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Penal Code 664-187(a) Attempted Murder

Respected Southern California Criminal Defense Lawyers Defending Clients Charged with Violent Crimes

California police, prosecutors and judges take an aggressive approach to the enforcement of violent crimes. And, while murder is by far the most serious violent crime in the California Penal Code, attempted murder is taken almost as seriously. Under California Penal Code § 187 and § 664, attempted murder is the attempted but unsuccessful, unlawful killing of a human being with “malice aforethought.” The punishment for attempted murder varies, depending on the degree of the underlying offense, but carries a punishment up to life in prison with the possibility of parole.

At Power Trial Lawyers, we’ve assembled a dedicated team of Southern California criminal defense attorneys who have extensive experience defending the rights, freedoms and futures of clients charged with attempted murder. Power Trial Lawyers is a sought after law firm experienced in handling criminal defense cases through all stages. We offer free, no-obligation consultations to all prospective clients, so give us a call to learn more about how we can help you fight your case.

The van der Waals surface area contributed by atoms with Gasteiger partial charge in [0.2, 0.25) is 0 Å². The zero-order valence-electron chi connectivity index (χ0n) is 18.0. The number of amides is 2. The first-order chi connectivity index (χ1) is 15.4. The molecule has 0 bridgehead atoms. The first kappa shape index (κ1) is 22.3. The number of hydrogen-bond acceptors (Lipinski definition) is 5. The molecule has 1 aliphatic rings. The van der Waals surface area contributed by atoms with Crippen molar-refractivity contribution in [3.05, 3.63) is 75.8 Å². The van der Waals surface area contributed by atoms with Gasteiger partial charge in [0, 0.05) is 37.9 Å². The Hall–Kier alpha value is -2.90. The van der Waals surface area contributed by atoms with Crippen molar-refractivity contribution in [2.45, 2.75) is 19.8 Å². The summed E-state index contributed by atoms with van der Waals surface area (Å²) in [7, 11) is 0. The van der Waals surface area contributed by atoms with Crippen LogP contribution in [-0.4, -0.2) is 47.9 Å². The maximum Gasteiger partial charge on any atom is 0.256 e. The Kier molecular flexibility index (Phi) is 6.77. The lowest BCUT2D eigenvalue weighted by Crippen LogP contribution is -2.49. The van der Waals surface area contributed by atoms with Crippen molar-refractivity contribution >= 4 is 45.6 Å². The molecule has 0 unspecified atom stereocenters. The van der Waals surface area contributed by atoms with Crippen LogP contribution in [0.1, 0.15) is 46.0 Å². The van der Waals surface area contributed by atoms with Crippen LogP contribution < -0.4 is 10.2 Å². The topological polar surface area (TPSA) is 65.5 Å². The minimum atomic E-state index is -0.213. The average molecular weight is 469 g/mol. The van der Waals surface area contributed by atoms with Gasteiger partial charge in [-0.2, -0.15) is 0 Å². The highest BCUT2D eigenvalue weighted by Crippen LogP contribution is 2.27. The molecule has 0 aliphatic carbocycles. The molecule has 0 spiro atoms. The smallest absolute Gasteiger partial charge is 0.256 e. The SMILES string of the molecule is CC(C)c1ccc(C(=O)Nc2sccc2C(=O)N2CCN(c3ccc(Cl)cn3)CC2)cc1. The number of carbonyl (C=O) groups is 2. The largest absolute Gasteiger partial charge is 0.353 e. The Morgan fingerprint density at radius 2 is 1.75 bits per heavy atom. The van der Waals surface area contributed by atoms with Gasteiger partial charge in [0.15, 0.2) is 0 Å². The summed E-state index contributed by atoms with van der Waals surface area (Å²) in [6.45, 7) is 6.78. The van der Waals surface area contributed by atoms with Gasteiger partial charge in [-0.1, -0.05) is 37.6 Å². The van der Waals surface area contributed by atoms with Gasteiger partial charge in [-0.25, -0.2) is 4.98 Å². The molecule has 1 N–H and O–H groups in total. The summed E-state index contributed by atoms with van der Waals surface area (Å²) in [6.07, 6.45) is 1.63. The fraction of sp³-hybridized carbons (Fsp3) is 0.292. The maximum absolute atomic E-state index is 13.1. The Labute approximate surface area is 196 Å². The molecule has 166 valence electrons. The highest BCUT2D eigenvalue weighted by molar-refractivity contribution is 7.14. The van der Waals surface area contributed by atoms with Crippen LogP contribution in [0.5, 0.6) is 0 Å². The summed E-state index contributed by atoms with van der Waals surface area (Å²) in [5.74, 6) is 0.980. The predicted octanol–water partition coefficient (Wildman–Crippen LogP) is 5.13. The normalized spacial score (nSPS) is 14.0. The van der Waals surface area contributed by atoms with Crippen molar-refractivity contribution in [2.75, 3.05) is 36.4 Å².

The Elements of Penal Code 664-187(a) Attempted Murder

Attempted murder involves two sections of the California Penal Code. First, § 187, California’s murder statute, which provides that “[m]urder is the unlawful killing of a human being, or a fetus, with malice aforethought.” Essentially, this means that the defendant either intended to cause the victim’s death (direct malice) or engaged in conduct that showed an extreme indifference to the value of human life (indirect malice).

Second, attempted murder necessarily involves California’s attempt statute under Penal Code § 664. This statute provides that anyone who attempts to commit a crime but fails to do so shall be punished according to the framework outlined in § 664.

Thus, when these two statutes are viewed together, the elements that the prosecution must prove in an attempted murder case are:

  1. Intent to Kill – You must have had the specific intent to kill another person or engaged in conduct illustrating a disregard for the value of human life.
  2. Direct Action – You must have taken a direct but unsuccessful action towards killing the person. This means you did something beyond just planning or preparing to commit the murder.
  3. Ineffectiveness of the Attempt –The attempted murder did not result in the death of the victim. The failure could be due to various reasons, such as being stopped by someone else or the victim surviving the attack.

Note that if you used a deadly weapon during the attempt, this can be an aggravating factor that may result in harsher penalties. Additionally, if the prosecution can prove that you planned the murder ahead of time and thought it through, it will likely mean that you’ll be facing charges of attempted murder in the first degree.

Punishments for Attempted Murder under Penal Code 664-187(a)

Under Penal Code § 664, California law provides for two different degrees of attempted murder. Attempted murder in the first degree involves a willful, deliberate, and premeditated killing or one that was committed during an attempt to commit any of the following: